4. Respond clearly and within one week

Candidates put a lot of time and effort into their job searches. It’s easy to understand why they loathe the black hole that results when they don’t get a response from a potential employer.

To this end, “adequate communication and feedback” is the fifth-most important contributor to positive candidate engagement (chosen by 35% of respondents). Meanwhile, “inadequate communication” is the third-biggest factor in a negative experience (41%).

Most candidates (65%) both want and receive a response within one week after an interview. However, many of them are forced to wait longer. And the longer you wait to communicate with a candidate post-interview, the bigger the risk of losing them — especially in this job seeker’s market. Nearly half of respondents (49%) who haven’t heard back from an employer within two weeks believe they didn’t get the job.

So how can you become more competitive? Make your application and interview processes as painless as possible, and ensure candidates feel valued. For example, you might create a policy wherein every single applicant gets a response, as Enterprise has done. At a minimum, set realistic expectations during the recruiting and interview process as to when a candidate is likely to hear back — and follow through within the stated time frame.

Room for improvement remains

Overall, 70% of respondents say they’ve had “mostly” or “only” positive experiences as job seekers; this shows that many recruiters and employers are on the right track. However, 30% describe their candidate experiences as negative — which means there’s plenty of room for improvement.

How can your company make positive changes? Respect candidates’ time. Be consistent with job descriptions. And communicate with them clearly and expeditiously.

Above all, remember job-seekers themselves say these are the top contributors to positive candidate engagement. If they don’t have a good experience with you, they’ll waste no time looking elsewhere. Make sure your company is memorable for all the right reasons.

 

Paul Wolfe on LinkedinPaul Wolfe on Twitter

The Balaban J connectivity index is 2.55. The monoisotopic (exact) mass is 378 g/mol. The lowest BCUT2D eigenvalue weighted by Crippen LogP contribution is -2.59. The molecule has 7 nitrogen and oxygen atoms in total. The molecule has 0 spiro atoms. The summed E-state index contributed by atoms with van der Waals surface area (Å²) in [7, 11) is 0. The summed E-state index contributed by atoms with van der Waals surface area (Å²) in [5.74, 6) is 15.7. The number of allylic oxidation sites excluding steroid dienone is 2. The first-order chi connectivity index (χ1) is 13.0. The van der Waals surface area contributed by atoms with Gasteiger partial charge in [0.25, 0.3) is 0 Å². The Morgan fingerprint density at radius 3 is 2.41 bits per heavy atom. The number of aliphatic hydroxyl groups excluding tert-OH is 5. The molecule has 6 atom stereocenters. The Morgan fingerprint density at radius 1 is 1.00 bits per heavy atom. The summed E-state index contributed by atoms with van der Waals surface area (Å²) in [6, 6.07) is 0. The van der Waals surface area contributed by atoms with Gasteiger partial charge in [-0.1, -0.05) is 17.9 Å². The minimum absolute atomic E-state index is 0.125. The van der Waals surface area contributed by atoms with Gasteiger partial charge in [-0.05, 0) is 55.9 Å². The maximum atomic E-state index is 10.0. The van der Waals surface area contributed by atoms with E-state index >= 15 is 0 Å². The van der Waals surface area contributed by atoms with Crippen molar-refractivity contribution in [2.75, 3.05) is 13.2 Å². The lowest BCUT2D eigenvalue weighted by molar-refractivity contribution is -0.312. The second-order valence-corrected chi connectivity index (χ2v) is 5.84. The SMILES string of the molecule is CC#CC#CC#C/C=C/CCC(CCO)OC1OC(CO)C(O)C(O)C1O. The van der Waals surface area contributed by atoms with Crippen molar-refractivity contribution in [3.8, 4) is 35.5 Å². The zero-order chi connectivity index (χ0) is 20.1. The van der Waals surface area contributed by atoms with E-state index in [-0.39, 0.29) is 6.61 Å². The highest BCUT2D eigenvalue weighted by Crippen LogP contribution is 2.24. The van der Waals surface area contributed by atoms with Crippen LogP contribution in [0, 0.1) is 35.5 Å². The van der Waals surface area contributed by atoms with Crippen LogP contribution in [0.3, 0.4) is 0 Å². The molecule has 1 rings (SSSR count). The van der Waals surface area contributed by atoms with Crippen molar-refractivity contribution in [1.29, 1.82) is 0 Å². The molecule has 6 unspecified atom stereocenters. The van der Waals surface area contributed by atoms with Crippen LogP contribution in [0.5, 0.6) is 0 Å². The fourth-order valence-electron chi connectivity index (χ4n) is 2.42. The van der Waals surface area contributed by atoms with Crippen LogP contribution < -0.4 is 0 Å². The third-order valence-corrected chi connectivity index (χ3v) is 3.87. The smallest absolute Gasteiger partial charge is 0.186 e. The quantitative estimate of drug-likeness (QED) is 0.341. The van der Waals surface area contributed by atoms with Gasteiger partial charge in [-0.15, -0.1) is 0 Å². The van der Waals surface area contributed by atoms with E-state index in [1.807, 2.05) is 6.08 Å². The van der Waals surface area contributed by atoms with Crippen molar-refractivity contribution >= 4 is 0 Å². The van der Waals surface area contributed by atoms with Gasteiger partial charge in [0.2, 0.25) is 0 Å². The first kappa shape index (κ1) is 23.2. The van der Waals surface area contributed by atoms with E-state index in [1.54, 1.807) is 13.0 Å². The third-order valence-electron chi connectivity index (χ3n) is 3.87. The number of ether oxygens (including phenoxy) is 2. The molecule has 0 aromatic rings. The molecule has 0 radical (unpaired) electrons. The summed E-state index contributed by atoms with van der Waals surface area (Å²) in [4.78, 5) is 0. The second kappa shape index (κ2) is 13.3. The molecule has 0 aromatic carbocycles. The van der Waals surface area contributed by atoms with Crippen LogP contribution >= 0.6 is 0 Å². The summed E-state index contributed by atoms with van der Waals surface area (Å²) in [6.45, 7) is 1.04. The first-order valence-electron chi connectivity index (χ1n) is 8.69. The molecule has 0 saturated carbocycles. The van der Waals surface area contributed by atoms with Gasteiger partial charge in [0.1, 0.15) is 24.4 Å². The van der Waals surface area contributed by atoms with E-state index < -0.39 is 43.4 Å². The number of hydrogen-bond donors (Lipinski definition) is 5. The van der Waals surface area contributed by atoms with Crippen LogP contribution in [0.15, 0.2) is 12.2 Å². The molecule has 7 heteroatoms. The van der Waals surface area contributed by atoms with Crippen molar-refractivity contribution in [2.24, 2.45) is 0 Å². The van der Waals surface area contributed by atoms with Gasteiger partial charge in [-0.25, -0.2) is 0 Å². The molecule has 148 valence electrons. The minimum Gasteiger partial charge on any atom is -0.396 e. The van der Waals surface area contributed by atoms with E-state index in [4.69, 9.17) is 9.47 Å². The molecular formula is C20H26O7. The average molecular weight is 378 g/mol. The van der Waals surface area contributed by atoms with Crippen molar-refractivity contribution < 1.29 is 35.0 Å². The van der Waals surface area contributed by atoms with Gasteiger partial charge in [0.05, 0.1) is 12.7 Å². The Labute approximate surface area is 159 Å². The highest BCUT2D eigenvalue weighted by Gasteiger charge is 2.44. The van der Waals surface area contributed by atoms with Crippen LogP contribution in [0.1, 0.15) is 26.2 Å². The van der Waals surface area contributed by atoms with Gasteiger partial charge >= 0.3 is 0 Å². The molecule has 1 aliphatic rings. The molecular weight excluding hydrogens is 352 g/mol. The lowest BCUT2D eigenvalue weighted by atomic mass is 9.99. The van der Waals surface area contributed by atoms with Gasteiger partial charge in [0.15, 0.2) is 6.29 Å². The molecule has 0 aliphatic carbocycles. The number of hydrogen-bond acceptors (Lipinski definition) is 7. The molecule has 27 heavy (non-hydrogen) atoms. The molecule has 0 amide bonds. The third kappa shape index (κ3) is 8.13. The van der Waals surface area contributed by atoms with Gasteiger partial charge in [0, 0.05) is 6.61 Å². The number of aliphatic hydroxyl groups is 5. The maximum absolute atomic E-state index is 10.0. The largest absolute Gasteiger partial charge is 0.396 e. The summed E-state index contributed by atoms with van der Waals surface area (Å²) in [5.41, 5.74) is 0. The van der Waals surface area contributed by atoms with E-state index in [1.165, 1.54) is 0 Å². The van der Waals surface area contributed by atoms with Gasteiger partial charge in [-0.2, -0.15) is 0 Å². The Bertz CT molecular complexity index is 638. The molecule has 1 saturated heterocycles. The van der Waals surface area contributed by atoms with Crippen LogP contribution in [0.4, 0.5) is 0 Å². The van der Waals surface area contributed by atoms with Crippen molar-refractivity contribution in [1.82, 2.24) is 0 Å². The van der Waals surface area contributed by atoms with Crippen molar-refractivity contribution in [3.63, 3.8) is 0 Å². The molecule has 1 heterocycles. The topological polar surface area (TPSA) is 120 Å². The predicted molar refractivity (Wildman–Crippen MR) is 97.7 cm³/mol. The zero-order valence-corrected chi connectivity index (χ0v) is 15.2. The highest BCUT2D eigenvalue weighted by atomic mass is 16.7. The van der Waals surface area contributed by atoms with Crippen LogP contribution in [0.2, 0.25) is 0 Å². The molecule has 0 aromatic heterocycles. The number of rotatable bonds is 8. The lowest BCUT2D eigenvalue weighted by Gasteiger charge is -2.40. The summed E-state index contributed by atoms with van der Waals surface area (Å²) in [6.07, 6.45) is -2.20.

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SVP/Global Head of Human Resources at Indeed
Paul Wolfe serves as Senior Vice President of Human Resources for Indeed, with a focus on growing, developing and engaging Indeed’s talent and nurturing the company culture. In this role, Paul oversees a multi-disciplined HR group that includes HR Business Partners, Talent Attraction, Employee Development, Total Rewards, Inclusion, HR Analytics, HR Operations, and Employee Experience. Paul sets the talent strategy at Indeed to ensure all current and future business needs are met. He is passionate about creating an environment where the business can thrive and where employees can be their true, authentic selves each day.

Prior to Indeed, Paul served as a vice president and senior vice president of a number of well-known companies, including Match.com, Orbitz, Conde Nast, and Ticketmaster. Paul holds a bachelor’s degree from Nova Southeastern University in Florida. He lives with his husband and their dogs in New York.



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Paul Wolfe serves as Senior Vice President of Human Resources for Indeed, with a focus on growing, developing and engaging Indeed’s talent and nurturing the company culture. In this role, Paul oversees a multi-disciplined HR group that includes HR Business Partners, Talent Attraction, Employee Development, Total Rewards, Inclusion, HR Analytics, HR Operations, and Employee Experience. Paul sets the talent strategy at Indeed to ensure all current and future business needs are met. He is passionate about creating an environment where the business can thrive and where employees can be their true, authentic selves each day.
Prior to Indeed, Paul served as a vice president and senior vice president of a number of well-known companies, including Match.com, Orbitz, Conde Nast, and Ticketmaster. Paul holds a bachelor’s degree from Nova Southeastern University in Florida. He lives with his husband and their dogs in New York.